So, although the four steps presented above would be convincing if their parts were true, the parts aren't true and therefore we are not led to the conclusion that intelligent design constitutes the best explanation for biological systems.

    5. LoL! You have nothing to show that unguided evolution can produce any flagella, blood clotting system nor any multi-protein system. Every step I laid out still holds true. Your whining will not change that.

      You can't even produce testable hypotheses for unguided evolution producing those systems. You have NOTHING but lies and deception.

    6. I don't expect honesty. I just like exposing their hypocrisy.

      Don't you?

    7. Actually, I made a mistake. The blood clotting mechanism looks irreducibly complex -- now, in humans. There are I think four proteins required, and if one is missing the process is very very slow. However, there are species with 3, 2, or even 1 protein performing blood clotting, and they work just fine. Therefore, we can reasonably hypothesize that proteins were added to this process one at a time, and there is no need to assume that four proteins needed to evolve to clot blood cooperatively all at once. Same negation of "irreducibly complex" as a problem for evolution, but more complicated reason.

    8. Blood clotting was one major breaking point in the Dover case, Behe had to admit under oath that whales lack blood clotting factor XII , but have fully functional blood clotting never the less. IC was proven wrong, whale blood does clot even without this factor.
      Same goes for 'the' flagellum, there are many thousands of types of flagellum. There isn't one distinct type. Some bacteria use flagellum genes for other purposes.
      Another fun IC fail was the eye, in nature we can find examples of patches of light receptors to the best 'designed' eye on a shrimp.

      Hey Joe, can you expain the human appendix in IC terms?
      Can you explain why design frog has a huge difference in genome size between the different species? Why some frogs have larger genome sizes than humans, who are obviously less complex beings compared to frogs?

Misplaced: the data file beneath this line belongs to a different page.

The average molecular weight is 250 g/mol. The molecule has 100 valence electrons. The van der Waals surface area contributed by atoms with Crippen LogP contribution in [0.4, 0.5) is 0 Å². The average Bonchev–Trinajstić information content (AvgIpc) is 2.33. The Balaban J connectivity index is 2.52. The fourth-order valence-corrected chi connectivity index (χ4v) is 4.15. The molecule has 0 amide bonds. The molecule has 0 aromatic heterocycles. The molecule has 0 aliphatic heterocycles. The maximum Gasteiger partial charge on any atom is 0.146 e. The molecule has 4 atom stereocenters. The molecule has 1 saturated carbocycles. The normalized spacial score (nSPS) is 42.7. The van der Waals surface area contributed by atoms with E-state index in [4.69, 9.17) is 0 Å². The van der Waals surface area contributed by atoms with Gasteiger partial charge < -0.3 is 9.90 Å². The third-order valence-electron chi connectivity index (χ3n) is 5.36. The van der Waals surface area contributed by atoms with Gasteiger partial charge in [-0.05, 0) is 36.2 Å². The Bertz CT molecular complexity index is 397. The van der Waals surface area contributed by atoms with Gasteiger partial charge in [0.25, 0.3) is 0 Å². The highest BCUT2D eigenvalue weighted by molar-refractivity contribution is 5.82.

If software were designed as the human genome, with 90% non-functional code, broken procedures and code producing wrong output, our smart phones wouldn't have enough memory to hold the OS on it's own, and you can forget installing a simple calculator.

  5. If the discussion of naturalism is being moved to this thread I'll take the liberty of posting the following again here.

    It is not that science is restricted to methodological naturalism, it is that nothing is necessarily excluded - by my definition.

    My definition is not the standard one and, as a principle, is very simple. 'Naturalism" is to be understood as the study of the 'natures' of things, where 'nature' is what makes a thing itself and not something else. 'Methodological naturalism' is the methodical investigation of such phenomena, whether observable or even conceivable, using an evolving suite of tools and procedures that have been developed - and are still being developed - by the human enterprise of science.

    From this perspective there is nothing that is not grist to the mill of science, from the apparently random behavior of virtual 'particles' in the vacuum of space to ghosts, ghoulies and things that go 'bump' in the night to gods or God. From this perspective 'supernatural' is an empty set, a placeholder for something we do not yet understand, an ill-defined and incoherent concept.

    From this perspective, yes, Intelligent Design can be studied scientifically. Trying to find a fingerprint of the intervention of non-human intelligent agents in the world around us is a perfectly legitimate scientific enterprise. Whether the Intelligent Design movement as a whole can be said to be doing good science is another question. In my view, spending ninety per cent of your time attacking science in general, one theory in particular and the people who support them is not, whatever else it may be, doing good science. This not to say that exposing the faults and weaknesses of a particular theory is bad science, it's a part of science, but Einstein didn't spend ninety per cent of his career complaining about the shortcomings of Newtonian physics and attacking 'Newtonists', he developed a better theory. That is what science tries to do.

    1. We don't attack science as evolutionism is not science. And yours doesn't have a theory.